My wife was expecting a baby about that time, and went into labor the day after the loss to the Rockets. We were up all night and she delivered in the early morning.
I ran out to do errands later that day and in the afternoon swung home to check my messages. I had eight. An assortment of people at the newspaper had called to say Wright had been arrested at a rest stop in Tooele County after screaming, banging on a dumpster and frightening motorists. His agent said it was a Ritalin overdose that caused the episode; later reports claimed he was also high on marijuana. Wright's book account doesn't specify, except to note he was trying to get druggie friends to drive him to Houston and when they refused, he became angry.
When I called the office, I got an editor on City Desk, who told me he wanted me to contact Wright immediately. When I said my wife had delivered a baby the previous night and I hoped get back to the hospital, he said, "Yeah, well, this is a bad business for having babies."
So much for paternity leave.
I tried to reach Wright by phone but there was either a busy signal or someone would answer and hang up. The next morning Deseret News writer Jay Evensen and I drove to Wright's massive house in South Jordan. His mother answered. When we identified ourselves, she shouted us off the doorstep.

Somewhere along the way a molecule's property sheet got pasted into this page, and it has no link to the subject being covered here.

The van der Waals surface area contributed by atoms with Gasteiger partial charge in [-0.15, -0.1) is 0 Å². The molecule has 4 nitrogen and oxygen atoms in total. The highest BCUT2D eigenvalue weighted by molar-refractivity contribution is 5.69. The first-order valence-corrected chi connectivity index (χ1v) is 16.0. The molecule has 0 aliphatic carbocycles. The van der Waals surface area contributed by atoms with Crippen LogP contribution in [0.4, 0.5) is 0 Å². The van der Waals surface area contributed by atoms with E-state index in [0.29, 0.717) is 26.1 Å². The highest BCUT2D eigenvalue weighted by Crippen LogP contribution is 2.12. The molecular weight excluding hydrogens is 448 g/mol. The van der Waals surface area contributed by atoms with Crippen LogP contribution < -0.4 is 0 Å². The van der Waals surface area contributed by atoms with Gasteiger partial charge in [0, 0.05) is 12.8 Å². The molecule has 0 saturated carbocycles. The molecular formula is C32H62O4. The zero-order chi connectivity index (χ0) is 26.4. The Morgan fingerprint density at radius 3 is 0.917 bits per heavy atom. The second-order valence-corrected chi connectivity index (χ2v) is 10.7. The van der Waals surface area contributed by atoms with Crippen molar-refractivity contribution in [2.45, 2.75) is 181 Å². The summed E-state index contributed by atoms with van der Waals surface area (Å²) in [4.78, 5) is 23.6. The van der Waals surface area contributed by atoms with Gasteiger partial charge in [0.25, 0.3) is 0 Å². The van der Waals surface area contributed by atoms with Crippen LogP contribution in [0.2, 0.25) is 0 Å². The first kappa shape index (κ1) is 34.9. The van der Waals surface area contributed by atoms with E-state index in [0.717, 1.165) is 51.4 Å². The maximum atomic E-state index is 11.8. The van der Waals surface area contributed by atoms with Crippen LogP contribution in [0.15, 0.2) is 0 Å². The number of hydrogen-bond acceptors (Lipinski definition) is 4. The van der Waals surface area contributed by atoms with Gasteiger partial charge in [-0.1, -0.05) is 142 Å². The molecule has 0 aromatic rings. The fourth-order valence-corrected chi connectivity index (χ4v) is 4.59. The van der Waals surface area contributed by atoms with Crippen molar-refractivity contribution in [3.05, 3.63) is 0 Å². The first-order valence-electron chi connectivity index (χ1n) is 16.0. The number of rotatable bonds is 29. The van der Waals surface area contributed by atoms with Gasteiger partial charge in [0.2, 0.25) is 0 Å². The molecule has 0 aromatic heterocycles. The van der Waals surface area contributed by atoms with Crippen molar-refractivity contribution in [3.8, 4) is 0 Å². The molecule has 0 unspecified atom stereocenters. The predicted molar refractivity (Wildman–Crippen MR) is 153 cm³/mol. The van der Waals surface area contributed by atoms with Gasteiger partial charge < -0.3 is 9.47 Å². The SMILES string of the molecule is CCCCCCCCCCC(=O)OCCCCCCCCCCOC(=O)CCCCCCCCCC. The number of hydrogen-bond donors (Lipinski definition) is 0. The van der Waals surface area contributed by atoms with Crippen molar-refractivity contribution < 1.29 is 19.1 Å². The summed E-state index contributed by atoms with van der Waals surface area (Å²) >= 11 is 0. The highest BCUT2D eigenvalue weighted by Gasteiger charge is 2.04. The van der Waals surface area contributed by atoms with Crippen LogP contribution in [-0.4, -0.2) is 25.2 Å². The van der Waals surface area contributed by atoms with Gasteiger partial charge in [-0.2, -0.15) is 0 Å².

Lou Bee wasn't home anyway; he was in a mental health facility by then. In the book, he says the media "had a field day" by "making up stories" and "nobody wanted to hear the truth."
Most particularly him.
In reality, neither the team, medical personnel, his family nor his agent would allow Wright to be contacted. Calls were routinely routed to then-Jazz president Scott Layden, who cited medical privacy laws. Wright's agent, Sal DiFazio, provided a few remarks about bipolar disorder, but little more. The book doesn't include a lot of details of that night, either, probably because he doesn't remember much.
The team kept him under wraps the rest of the season and through the summer, though stories of his wild night continued for weeks. One Deseret News article said Wright called 911 five times from the Western Institute of Neuropsychiatry, telling operators he needed to get out. His book says upon his release, he once had his stomach pumped after taking every pill he could find.
By the next fall, he had returned for training camp but struggled with conditioning. He missed a preseason game, ostensibly due to the flu. I noticed on the final day of practice, Wright arrived 18 minutes late. He again pleaded a case of the flu.
He was cut by the team that day.
His book fills in some gaps in the story. He disliked playing for Sloan, calling it a prison-type situation, though he admits to chafing under most authority figures. His childhood was a common but still tragic urban tale: turbulent home life, sexual abuse by both male and female babysitters, physical abuse that included being hit on the head with a hose so hard it left welts.